BMW has always endeavoured to make the 7 Series the most engaging car in its class to drive, often at the expense of outright comfort. For this sixth-generation model, however, the focus has shifted.
The agility and sportiness inherent in the previous versions remain at the core of the new model, and in certain cases is improved upon by the inclusion of a rear-wheel steer function in combination with the BMW’s xDrive four-wheel drive system. But it is now supported by additional levels of primary and secondary comfort, making this latest 7 Series more limousine-like in character than any of its predecessors.
This impression is apparent the moment you sit on the new seats, which are more softly cushioned and more substantial than those used by the fifth-generation 7 Series, both up front and in the rear. They are just one example of BMW’s efforts to instil greater levels of comfort. Another is its newly developed suspension system, which now boasts air springs front and rear, rather than just at the rear as before.
As a result, the new model adopts continuously variable damping control, automatic self-levelling and an ability to alter the 135mm ride height on the go. The driver can raise ground clearance by 20mm at speeds below 22mph, while in Sport mode the ride height is automatically reduced by 10mm at certain speeds.
The new 7 Series also comes with optional electro-hydraulically operated roll bars as part of an optional Executive Drive Pro function on most models. They replace the previous hydraulically operated roll bars, bringing what BMW describes as faster damper reaction times for improved ride comfort, a more progressive build-up of lean and reduced body roll.
In 730d guise, the new BMW is reassuringly muscular and satisfyingly refined. Its six-cylinder diesel engine provides lively off-the line acceleration and gathers speed in a wonderfully nonchalant manner on a pegged throttle. It can get a little vocal when you switch into manual mode and hold on to lower gears longer than is absolutely necessary, but in automatic mode the revised gearbox shifts up well before engine noise threatens to become an issue.
Unsurprisingly, the 730d feels most at home at a steady cruise on the motorway. The long-legged gearing and relatively strong reserves of low-end torque make it every bit as impressive from the driver’s seat as it is with your legs stretched out in the back. There is some light buffeting of wind around the door mirrors, although only at very high speeds.
The 7 Series now offers four differing modes via an optional Driver Experience Control function, including a new Comfort Plus mode. You can also dial up Comfort, Sport and Adaptive modes, the last of which is also new and seems the most logical choice in everyday driving.
There’s a new subtlety to the way the new saloon gets along, both around town and on the open road. In Comfort Plus mode the new BMW is much quieter and noticeably smoother than its predecessor. The suspension is far less sensitive to surface coarseness and has greater ability to sponge away bumps, making it more relaxing and unruffled to travel in over longer distances.
Crucially, the softer-riding traits of the new car do not compromise its handling when you switch to Sport. Superb damper tuning provides excellent body control and truly impressive B-road ability for such a big car. There are also impressive levels of grip.
As part of BMW’s weight saving efforts some 40kg has been pared from the suspension, bringing a 10kg reduction at each corner. As before, it also claims a perfect 50/50 front-to-rear weight distribution, while the efforts to trim weight within the roof have resulted in the centre of gravity being lowered slightly.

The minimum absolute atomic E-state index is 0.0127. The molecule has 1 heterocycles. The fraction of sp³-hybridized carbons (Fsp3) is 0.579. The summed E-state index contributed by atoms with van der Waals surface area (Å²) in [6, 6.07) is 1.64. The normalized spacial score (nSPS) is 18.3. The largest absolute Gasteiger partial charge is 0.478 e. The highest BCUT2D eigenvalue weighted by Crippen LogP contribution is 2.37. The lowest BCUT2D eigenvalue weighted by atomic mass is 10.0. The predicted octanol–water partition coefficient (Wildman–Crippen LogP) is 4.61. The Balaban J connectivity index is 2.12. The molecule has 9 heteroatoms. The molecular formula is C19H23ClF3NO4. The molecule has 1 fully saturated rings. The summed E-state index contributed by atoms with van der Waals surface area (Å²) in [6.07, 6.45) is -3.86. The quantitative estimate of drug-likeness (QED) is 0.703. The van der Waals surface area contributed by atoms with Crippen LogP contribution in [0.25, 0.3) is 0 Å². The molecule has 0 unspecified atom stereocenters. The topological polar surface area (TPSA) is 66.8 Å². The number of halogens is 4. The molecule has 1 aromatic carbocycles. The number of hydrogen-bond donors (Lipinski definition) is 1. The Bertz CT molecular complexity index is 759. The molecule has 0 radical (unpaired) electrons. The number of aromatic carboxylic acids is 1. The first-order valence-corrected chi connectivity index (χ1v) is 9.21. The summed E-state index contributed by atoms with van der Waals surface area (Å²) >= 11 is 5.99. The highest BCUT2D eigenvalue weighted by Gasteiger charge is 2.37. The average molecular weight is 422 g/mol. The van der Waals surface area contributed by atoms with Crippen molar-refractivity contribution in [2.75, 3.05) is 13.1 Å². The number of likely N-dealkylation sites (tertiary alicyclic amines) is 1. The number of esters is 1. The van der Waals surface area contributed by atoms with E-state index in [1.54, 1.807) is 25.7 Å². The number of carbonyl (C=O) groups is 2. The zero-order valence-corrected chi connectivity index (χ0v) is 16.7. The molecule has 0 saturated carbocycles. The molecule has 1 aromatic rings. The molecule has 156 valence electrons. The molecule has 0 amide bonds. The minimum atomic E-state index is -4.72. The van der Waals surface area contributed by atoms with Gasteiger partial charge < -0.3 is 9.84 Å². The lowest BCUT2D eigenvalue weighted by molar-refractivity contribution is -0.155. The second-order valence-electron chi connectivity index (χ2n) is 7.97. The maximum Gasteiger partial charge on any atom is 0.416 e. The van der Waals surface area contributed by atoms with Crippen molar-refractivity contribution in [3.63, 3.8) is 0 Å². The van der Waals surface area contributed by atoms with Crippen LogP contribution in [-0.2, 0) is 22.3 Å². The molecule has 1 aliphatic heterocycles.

Allied to the new suspension is a new electro-mechanical steering system. It reverts to a fixed-ratio rack in place of the variable-ratio rack of the old model. As fitted to our test car, the new 7 Series also comes with an optional rear-wheel steer function, providing up to 3deg of countersteer for added manoeuvrability in town, or 2deg of parallel steer for greater agility on the open road.
Having initially praising the new steering following a brief run in a prototype version of the 740i, we’ve got some reservations after trying it on the road. The weighting is lighter and more accommodating than before, but it lacked the consistency of the earlier example we drove when turning from dead centre. It is fine at lower speeds around town, but the combination of increasing assistance and weighting often proves more of a hindrance than a benefit at higher speeds.
The interior receives an evolutionary update with a new dashboard that is finished in higher-grade materials that help provide a more luxurious feel than at any time in the model’s 38-year history. Among the highlights are new digital instrument graphics that change colour depending on the driving mode, a redesigned multi-function steering wheel, touch-sensitive air conditioning controls and revised switchgear.
There’s also a fifth-generation iDrive system with a new touchpad and touchscreen functions as part of an optional Navigation System Professional, allowing you to operate various functions in a similar style to that of a smartphone with pinch, point and swipe commands, or alternatively via the rotary dial on the centre console.
Optional gesture control is also offered for the first time. It uses a three-dimensional sensor mounted within the headlining to detect hand movements that control functions including the volume of the stereo and the acceptance or rejection of calls. If that’s not enough, an upgraded speech control system is also available.
Despite only incremental increases in exterior dimensions, there is a feeling of greater accommodation whether sitting up front or in the rear – the latter of which feels truly expansive in long-wheelbase guise.